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Can Pre-Existing Conditions Affect Workers’ Compensation in Illinois?

 Posted on December 00, 0000 in Workers Comp

Illinios accident lawyer, Illnois personal injury attorney, Illinois wrongful death lawyerAlthough most companies take steps to prevent workplace accidents, they can still occur regardless of the occupation. Depending on the circumstances, injuries can range from minor to life-threatening. According to the U.S. Bureau of Labor Statistics, approximately 5,250 employees died from a work-related injury in the United States in 2018. Workers’ compensation is a benefits system for workers who suffer work-related injuries or illnesses, paid by their employers.

The Illinois Workers Compensation Commission resolves disputes cases involving work-related injuries and illnesses between employees and employers. In certain scenarios, a worker may have a pre-existing medical ailment that can be aggravated by an injury at work. Pursuing a workers’ comp claim in these cases can be complicated, so it is important to have an experienced attorney assist you in completing the process.

Examples of Previous Medical Ailments or Injuries

A pre-existing condition can include illness or injury. Before sustaining an injury at work, a person may have had a back, neck, or shoulder injury unrelated to work. However, a prior condition can also include cancer, diabetes, epilepsy, or mental health issues, such as depression or anxiety.

It is possible for an employee who has experienced a prior injury to suffer a work accident that results in further damage to that body part. For instance, someone might have hurt his or her knee by playing sports when young. If that individual slips and falls on the job, landing on his or her knee, it can further damage the knee. In some cases, the worker may need surgery or even a knee replacement depending on the severity or force of the impact. In these situations, the employer is typically responsible only for the worsening of the injury caused by the most recent incident.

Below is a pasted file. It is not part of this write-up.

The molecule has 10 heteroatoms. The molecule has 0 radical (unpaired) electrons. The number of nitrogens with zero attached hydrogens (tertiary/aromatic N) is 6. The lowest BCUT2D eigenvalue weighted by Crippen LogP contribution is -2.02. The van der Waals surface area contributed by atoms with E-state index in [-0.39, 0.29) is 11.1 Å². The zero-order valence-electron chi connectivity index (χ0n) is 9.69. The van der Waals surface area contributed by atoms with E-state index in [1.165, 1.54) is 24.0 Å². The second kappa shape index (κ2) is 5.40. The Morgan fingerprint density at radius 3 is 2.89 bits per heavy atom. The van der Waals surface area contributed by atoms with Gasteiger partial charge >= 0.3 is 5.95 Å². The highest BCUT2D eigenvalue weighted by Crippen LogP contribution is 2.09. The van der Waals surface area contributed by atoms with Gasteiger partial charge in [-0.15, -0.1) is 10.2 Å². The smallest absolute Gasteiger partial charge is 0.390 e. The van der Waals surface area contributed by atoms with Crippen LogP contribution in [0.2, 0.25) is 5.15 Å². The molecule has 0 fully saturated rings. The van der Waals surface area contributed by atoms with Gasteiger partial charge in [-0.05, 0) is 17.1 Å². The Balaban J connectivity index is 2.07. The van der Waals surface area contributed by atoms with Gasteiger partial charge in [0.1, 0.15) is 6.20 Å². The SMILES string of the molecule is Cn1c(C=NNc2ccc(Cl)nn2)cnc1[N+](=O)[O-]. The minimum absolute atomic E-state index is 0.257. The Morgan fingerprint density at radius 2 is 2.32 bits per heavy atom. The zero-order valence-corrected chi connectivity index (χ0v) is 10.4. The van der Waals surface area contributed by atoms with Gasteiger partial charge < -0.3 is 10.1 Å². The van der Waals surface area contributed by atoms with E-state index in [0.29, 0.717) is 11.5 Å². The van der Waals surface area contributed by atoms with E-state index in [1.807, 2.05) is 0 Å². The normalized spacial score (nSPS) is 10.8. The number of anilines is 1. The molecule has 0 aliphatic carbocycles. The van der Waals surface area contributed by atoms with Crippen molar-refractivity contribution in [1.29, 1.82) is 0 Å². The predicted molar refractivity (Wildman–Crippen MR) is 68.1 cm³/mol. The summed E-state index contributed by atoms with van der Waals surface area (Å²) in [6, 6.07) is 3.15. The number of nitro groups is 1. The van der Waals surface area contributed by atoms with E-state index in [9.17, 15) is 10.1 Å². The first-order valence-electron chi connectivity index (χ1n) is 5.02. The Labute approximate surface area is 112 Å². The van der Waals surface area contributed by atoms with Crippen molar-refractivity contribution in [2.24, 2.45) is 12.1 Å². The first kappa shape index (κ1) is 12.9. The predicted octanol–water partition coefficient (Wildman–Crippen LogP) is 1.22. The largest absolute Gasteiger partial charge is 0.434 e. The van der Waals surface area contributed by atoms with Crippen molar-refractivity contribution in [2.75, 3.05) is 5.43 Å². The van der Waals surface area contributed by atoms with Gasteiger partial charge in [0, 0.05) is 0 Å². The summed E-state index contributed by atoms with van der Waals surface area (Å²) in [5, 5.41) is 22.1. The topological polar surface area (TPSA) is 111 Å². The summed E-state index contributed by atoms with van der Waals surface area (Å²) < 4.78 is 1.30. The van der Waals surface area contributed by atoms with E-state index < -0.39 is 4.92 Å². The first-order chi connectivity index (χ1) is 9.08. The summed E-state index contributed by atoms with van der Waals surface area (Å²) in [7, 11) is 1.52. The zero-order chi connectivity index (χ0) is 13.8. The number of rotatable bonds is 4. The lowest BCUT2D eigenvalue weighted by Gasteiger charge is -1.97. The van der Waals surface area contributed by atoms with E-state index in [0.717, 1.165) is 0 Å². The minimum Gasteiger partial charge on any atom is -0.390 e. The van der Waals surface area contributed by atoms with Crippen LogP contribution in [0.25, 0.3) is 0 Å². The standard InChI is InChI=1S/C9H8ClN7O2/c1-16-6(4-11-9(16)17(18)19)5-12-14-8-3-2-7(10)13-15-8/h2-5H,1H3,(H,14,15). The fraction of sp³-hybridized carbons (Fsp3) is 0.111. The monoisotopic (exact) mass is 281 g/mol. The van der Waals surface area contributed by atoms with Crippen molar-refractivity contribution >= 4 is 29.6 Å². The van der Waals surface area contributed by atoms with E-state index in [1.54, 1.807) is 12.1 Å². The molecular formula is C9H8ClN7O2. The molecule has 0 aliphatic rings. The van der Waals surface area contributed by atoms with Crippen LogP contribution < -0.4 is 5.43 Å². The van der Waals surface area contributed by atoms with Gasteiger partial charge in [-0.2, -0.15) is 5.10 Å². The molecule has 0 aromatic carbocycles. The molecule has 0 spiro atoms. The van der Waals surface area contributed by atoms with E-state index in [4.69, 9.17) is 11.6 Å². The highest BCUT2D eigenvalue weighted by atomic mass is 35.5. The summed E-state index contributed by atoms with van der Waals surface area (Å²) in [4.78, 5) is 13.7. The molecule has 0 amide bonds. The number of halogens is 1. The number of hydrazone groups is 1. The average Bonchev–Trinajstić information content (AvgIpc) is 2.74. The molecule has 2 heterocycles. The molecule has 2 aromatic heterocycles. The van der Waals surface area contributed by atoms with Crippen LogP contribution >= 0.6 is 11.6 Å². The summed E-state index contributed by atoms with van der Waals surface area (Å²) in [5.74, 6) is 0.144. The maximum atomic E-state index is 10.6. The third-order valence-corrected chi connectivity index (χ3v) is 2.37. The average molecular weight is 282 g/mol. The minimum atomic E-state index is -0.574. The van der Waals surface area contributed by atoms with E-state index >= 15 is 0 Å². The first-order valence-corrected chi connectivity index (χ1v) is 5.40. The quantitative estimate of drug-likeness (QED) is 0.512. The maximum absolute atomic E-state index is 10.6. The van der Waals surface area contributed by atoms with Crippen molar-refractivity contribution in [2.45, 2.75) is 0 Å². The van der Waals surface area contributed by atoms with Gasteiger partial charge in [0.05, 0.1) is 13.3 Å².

However, an employer will try to prove that any lasting impairment an employee has is a result of his or her pre-existing condition and not the workplace injury. Therefore, it is crucial for anyone injured to seek medical attention. A physician can evaluate the injury to determine if it aggravated a pre-existing condition.

Temporary and Permanent Disability Benefits

Medical records are important to keep for any workers’ compensation claim. A report should include comments stating whether a doctor thinks the injury is temporary or permanent. Temporary Total Disability (TTD) refers to the benefits an injured worker receives while he or she is temporarily unable to return to work or is released by his or her doctor to perform light-duty work but the employer cannot accommodate a job change.

Temporary Partial Disability (TPD) refers to the benefits that a worker who is hurt can receive while he or she is recovering. During recovery, an employee may be able to work light duty, part-time, or full-time. However, he or she may earn a lower salary during this period of time. The employer pays TPD benefits to an injured employee until the employee has returned to his or her regular job or has reached maximum medical improvement. Permanent Partial Disability (PPD) and Permanent Total Disability (PTD) benefits are typically awarded if a worker cannot do the things he or she was able to do before the injury. This may be due to the loss of a body part if a limb had to be amputated if it could not be repaired with surgery. In most of these situations, a person is unable to obtain any job, even in a different line of work, due to his or her physical limitations.

Contact an Illinois Workplace Injury Attorney

A workplace accident can have debilitating consequences for an employee, regardless of the industry. If you or your loved one was hurt while performing your job, you may be wondering if a previous medical condition will affect the outcome of your claim. Issa Law, LLC and his legal team have vast knowledge and experience in pursuing workplace injury claims. Our dedicated Orland Park, IL workers’ compensation lawyers will carefully review the factors that led to your injury to ensure you receive the compensation you need and deserve. To schedule your free consultation, call us today at 708-966-2408.


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